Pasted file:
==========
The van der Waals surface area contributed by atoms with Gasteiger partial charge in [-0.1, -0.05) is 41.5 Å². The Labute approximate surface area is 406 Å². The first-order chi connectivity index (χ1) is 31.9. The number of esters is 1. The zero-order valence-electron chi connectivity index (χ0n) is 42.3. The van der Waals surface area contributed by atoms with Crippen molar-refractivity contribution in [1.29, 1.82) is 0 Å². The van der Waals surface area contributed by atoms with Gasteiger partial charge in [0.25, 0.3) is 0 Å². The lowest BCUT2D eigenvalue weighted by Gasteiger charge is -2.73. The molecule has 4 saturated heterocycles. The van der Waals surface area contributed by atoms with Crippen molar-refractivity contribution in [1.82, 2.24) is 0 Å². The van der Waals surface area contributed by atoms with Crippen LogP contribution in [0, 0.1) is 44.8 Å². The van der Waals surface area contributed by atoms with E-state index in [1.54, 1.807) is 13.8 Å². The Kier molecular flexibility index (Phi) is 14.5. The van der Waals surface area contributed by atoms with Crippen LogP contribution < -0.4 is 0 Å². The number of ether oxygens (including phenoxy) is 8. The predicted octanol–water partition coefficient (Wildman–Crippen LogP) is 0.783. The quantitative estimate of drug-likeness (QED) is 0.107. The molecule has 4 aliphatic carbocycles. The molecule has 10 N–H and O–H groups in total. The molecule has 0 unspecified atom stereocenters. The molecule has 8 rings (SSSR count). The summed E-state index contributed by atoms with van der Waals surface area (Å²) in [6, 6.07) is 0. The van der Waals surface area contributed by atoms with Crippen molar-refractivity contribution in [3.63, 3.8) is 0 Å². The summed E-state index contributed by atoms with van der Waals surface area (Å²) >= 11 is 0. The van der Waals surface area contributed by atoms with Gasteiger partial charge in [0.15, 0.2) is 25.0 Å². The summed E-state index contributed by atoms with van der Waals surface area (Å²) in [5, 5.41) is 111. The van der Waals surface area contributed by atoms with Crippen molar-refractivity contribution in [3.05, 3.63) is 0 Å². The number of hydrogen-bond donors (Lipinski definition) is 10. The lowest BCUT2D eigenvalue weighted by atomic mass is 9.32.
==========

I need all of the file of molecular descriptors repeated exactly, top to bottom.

The van der Waals surface area contributed by atoms with Gasteiger partial charge in [-0.1, -0.05) is 41.5 Å². The Labute approximate surface area is 406 Å². The first-order chi connectivity index (χ1) is 31.9. The number of esters is 1. The zero-order valence-electron chi connectivity index (χ0n) is 42.3. The van der Waals surface area contributed by atoms with Crippen molar-refractivity contribution in [1.29, 1.82) is 0 Å². The van der Waals surface area contributed by atoms with Gasteiger partial charge in [0.25, 0.3) is 0 Å². The lowest BCUT2D eigenvalue weighted by Gasteiger charge is -2.73. The molecule has 4 saturated heterocycles. The van der Waals surface area contributed by atoms with Crippen molar-refractivity contribution in [1.82, 2.24) is 0 Å². The van der Waals surface area contributed by atoms with Crippen LogP contribution in [0, 0.1) is 44.8 Å². The van der Waals surface area contributed by atoms with E-state index in [1.54, 1.807) is 13.8 Å². The Kier molecular flexibility index (Phi) is 14.5. The van der Waals surface area contributed by atoms with Crippen LogP contribution < -0.4 is 0 Å². The number of ether oxygens (including phenoxy) is 8. The predicted octanol–water partition coefficient (Wildman–Crippen LogP) is 0.783. The quantitative estimate of drug-likeness (QED) is 0.107. The molecule has 4 aliphatic carbocycles. The molecule has 10 N–H and O–H groups in total. The molecule has 0 unspecified atom stereocenters. The molecule has 8 rings (SSSR count). The summed E-state index contributed by atoms with van der Waals surface area (Å²) in [6, 6.07) is 0. The van der Waals surface area contributed by atoms with Crippen molar-refractivity contribution in [3.63, 3.8) is 0 Å². The summed E-state index contributed by atoms with van der Waals surface area (Å²) >= 11 is 0. The van der Waals surface area contributed by atoms with Gasteiger partial charge in [0.15, 0.2) is 25.0 Å². The summed E-state index contributed by atoms with van der Waals surface area (Å²) in [5, 5.41) is 111. The van der Waals surface area contributed by atoms with Crippen molar-refractivity contribution in [3.05, 3.63) is 0 Å². The number of hydrogen-bond donors (Lipinski definition) is 10. The lowest BCUT2D eigenvalue weighted by atomic mass is 9.32.